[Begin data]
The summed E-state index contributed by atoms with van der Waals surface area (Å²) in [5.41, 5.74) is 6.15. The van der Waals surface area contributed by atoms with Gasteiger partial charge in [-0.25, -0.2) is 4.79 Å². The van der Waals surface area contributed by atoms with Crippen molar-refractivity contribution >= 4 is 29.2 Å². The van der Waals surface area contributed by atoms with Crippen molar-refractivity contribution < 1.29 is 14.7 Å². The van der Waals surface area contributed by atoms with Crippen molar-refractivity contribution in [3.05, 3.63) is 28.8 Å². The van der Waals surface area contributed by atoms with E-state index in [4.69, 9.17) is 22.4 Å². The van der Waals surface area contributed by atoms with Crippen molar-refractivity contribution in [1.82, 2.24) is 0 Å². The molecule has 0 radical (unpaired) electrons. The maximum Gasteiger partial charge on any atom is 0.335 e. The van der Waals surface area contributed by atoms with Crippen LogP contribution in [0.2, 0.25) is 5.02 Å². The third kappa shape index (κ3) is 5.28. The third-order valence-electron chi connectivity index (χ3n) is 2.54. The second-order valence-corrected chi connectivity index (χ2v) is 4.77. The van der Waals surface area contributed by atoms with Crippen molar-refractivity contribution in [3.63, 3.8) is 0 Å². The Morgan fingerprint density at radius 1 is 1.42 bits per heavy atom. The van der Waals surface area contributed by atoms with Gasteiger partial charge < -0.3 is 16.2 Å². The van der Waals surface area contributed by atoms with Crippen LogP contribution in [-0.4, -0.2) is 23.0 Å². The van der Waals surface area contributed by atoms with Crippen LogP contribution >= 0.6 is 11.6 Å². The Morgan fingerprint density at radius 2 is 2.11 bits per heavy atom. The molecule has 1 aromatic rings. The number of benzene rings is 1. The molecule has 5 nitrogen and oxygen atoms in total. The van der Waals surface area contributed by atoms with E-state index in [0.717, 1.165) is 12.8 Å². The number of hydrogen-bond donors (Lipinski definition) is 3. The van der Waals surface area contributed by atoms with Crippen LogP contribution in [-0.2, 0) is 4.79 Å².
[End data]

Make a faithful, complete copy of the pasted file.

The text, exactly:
The summed E-state index contributed by atoms with van der Waals surface area (Å²) in [5.41, 5.74) is 6.15. The van der Waals surface area contributed by atoms with Gasteiger partial charge in [-0.25, -0.2) is 4.79 Å². The van der Waals surface area contributed by atoms with Crippen molar-refractivity contribution >= 4 is 29.2 Å². The van der Waals surface area contributed by atoms with Crippen molar-refractivity contribution < 1.29 is 14.7 Å². The van der Waals surface area contributed by atoms with Crippen molar-refractivity contribution in [3.05, 3.63) is 28.8 Å². The van der Waals surface area contributed by atoms with E-state index in [4.69, 9.17) is 22.4 Å². The van der Waals surface area contributed by atoms with Crippen molar-refractivity contribution in [1.82, 2.24) is 0 Å². The molecule has 0 radical (unpaired) electrons. The maximum Gasteiger partial charge on any atom is 0.335 e. The van der Waals surface area contributed by atoms with Crippen LogP contribution in [0.2, 0.25) is 5.02 Å². The third kappa shape index (κ3) is 5.28. The third-order valence-electron chi connectivity index (χ3n) is 2.54. The second-order valence-corrected chi connectivity index (χ2v) is 4.77. The van der Waals surface area contributed by atoms with Crippen molar-refractivity contribution in [3.63, 3.8) is 0 Å². The Morgan fingerprint density at radius 1 is 1.42 bits per heavy atom. The van der Waals surface area contributed by atoms with Gasteiger partial charge < -0.3 is 16.2 Å². The van der Waals surface area contributed by atoms with Crippen LogP contribution in [-0.4, -0.2) is 23.0 Å². The van der Waals surface area contributed by atoms with Crippen LogP contribution >= 0.6 is 11.6 Å². The Morgan fingerprint density at radius 2 is 2.11 bits per heavy atom. The molecule has 1 aromatic rings. The number of benzene rings is 1. The molecule has 5 nitrogen and oxygen atoms in total. The van der Waals surface area contributed by atoms with E-state index in [0.717, 1.165) is 12.8 Å². The number of hydrogen-bond donors (Lipinski definition) is 3. The van der Waals surface area contributed by atoms with Crippen LogP contribution in [-0.2, 0) is 4.79 Å².